The plan is focused on strengthening disease surveillance and response systems, with the aim of lessening the impacts of public health outbreaks, such as the ongoing Ebola and measles outbreaks in the Democratic Republic of the Congo.
Africa leads the world in the number of outbreaks and health emergencies it experiences, according to WHO. An acute public health event is reported every four days on the continent.
The first continent-wide disease outbreak management strategy was created in 1998 — and hasn’t been updated since. This new strategy reflects the changing dynamics across the continent, including widespread urbanization and changing technologies, according to Dr. Ambrose Talisuna, regional adviser for health security in the WHO African Region. It was launched at the 69th session of WHO Regional Committee for Africa.
DRC is struggling with one of the world's largest measles outbreaks this year, complicating the Ebola response.
A recent WHO analysis found that infectious diseases and other health emergencies are on the rise globally, which, it largely attributed to the growth of cross-border movements, increasing population density, and the impacts of climate change.
A key element of the new strategy is cross-border collaboration, Talisuna said.
“Over the last three or four years, most of the events that we are seeing in the African region have been either cross-border or happening around borders,” he said. “There is a need for countries to strengthen cross-border surveillance.”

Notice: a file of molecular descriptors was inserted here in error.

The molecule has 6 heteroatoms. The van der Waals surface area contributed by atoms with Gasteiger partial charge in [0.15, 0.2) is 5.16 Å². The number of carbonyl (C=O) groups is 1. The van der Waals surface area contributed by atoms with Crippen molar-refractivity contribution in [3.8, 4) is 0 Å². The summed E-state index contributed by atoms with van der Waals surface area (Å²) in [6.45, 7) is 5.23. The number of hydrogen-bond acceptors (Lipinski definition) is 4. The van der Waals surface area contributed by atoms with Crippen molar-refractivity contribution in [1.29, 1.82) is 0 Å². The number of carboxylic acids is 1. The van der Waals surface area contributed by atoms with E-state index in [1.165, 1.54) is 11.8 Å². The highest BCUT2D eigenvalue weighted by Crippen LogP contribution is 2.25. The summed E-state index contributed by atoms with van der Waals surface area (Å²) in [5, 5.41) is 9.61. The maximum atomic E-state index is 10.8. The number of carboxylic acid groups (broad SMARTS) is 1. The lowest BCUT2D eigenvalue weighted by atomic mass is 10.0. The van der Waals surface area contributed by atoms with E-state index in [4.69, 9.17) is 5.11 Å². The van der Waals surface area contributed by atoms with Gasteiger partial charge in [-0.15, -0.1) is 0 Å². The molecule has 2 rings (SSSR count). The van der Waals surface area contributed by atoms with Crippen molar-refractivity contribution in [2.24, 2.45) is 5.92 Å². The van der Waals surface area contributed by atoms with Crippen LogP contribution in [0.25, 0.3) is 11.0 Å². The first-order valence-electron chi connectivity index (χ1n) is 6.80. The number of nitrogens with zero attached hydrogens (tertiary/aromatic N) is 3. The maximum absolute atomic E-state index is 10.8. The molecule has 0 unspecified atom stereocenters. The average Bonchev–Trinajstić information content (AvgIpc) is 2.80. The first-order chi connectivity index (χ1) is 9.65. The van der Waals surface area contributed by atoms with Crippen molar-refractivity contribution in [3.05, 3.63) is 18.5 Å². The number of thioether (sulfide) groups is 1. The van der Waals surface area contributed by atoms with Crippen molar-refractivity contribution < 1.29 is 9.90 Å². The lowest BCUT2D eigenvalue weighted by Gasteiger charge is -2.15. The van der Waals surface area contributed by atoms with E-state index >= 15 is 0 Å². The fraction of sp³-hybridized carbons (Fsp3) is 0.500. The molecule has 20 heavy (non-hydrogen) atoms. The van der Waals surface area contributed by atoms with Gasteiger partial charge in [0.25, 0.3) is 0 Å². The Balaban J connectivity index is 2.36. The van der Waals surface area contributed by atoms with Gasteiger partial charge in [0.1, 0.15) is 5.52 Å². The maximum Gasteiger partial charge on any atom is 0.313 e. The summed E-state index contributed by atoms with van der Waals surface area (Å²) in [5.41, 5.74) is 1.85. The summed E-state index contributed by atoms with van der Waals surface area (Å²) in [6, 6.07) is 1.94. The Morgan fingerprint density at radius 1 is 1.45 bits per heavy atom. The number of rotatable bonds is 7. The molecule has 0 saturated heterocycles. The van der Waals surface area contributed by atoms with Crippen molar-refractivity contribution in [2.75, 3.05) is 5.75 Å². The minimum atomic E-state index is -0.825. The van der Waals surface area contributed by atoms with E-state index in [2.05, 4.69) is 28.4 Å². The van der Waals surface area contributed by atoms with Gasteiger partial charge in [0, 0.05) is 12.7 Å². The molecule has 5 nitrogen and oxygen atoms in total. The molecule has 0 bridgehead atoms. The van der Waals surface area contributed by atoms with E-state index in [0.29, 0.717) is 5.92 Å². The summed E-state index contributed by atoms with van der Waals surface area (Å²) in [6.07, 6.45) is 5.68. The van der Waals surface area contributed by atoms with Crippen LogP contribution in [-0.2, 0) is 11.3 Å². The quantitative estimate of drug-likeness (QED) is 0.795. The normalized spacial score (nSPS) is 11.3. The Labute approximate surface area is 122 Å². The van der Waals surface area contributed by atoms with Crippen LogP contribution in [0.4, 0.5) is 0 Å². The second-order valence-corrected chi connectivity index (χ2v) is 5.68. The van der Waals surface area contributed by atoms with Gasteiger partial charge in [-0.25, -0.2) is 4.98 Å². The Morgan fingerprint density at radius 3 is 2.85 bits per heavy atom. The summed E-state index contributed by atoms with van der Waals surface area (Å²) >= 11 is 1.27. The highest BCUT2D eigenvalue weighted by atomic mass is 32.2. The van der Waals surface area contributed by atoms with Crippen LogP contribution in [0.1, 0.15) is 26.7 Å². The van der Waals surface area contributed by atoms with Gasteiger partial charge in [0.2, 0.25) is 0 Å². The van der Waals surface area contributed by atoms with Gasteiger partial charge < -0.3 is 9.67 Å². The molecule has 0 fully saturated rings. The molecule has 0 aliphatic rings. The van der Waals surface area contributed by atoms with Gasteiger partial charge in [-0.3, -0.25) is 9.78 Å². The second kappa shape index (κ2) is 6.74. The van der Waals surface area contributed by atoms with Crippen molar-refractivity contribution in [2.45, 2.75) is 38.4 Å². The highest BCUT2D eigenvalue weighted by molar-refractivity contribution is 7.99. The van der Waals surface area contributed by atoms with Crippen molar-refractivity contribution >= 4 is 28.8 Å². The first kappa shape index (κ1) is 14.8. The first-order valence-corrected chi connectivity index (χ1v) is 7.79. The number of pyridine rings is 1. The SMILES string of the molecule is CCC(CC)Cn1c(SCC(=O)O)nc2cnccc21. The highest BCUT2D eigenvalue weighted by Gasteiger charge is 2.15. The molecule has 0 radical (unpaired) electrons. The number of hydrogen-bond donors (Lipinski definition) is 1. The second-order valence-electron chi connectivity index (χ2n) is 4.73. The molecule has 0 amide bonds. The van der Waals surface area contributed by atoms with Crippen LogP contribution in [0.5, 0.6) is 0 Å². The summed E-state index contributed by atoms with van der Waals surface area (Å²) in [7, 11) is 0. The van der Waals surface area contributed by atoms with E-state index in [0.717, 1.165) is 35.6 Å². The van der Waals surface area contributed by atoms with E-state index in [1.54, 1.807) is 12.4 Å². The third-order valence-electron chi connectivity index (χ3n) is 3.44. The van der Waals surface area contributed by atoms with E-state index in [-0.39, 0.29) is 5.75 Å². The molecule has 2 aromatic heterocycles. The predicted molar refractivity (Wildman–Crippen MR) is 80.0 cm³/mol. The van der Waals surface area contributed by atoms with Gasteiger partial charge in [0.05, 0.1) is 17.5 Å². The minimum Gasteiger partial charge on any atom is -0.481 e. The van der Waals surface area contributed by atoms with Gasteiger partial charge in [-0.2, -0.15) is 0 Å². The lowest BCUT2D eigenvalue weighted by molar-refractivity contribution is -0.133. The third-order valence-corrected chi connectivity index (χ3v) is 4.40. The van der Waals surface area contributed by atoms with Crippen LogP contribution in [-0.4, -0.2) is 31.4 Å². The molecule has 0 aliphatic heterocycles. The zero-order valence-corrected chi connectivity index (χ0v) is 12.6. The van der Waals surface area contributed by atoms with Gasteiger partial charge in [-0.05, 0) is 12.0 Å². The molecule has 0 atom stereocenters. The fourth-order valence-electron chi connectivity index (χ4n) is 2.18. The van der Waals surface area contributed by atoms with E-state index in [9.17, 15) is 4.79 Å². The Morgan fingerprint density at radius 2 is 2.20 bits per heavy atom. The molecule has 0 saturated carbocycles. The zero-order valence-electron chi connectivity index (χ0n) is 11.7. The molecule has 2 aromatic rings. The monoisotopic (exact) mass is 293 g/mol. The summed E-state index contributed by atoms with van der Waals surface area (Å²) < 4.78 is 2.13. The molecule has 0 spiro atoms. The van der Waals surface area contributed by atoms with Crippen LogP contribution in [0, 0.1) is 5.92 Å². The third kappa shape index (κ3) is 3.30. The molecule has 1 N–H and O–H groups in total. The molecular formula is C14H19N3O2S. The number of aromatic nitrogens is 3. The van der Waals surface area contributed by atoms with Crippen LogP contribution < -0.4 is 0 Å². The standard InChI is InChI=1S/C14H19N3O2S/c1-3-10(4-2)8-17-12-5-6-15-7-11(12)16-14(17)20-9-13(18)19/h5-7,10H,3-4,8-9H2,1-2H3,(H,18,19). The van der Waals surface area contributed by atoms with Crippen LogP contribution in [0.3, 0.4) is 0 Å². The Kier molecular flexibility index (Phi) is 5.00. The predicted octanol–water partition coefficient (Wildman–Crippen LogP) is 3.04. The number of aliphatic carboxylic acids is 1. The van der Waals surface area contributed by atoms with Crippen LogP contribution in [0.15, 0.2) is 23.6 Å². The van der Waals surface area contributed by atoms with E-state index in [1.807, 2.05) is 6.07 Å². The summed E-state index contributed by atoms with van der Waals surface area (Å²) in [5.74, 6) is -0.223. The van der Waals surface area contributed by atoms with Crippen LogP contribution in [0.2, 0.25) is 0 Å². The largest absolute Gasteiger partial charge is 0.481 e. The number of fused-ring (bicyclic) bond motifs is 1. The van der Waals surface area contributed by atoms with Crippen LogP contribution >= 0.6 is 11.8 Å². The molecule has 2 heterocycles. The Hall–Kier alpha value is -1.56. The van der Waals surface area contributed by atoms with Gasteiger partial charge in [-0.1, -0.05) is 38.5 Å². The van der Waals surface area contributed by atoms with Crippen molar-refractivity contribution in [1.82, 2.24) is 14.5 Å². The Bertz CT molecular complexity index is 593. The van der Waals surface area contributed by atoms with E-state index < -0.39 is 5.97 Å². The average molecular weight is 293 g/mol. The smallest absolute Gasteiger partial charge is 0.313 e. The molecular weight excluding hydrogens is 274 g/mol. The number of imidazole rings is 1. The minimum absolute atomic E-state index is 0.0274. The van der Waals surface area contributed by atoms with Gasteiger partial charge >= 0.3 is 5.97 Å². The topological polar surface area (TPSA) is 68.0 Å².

WHO is encouraging countries to sign protocols of collaboration and memorandums of understanding with one another, and to develop cross-border plans that lead to joint implementation and monitoring of public health emergencies. This includes information sharing that provides real-time updates on outbreaks to politicians and front-line health workers, he said.
Other key points of the strategy include the adoption of new technologies to conduct surveillance; strategies to deal with outbreaks in complex emergencies, such as in conflict zones; integrating outbreak responses into overall health systems; ensuring there are adequate supplies of health workers; and scaling up community-based surveillance.
However, many countries will face a financing challenge in implementing the strategy, Talisuna said. For long-term sustainability, the strategy calls for countries to use domestic resources, including allocating adequate funds in their national budgets. Effective implementation will also rely on catalytic funding from donors, he said.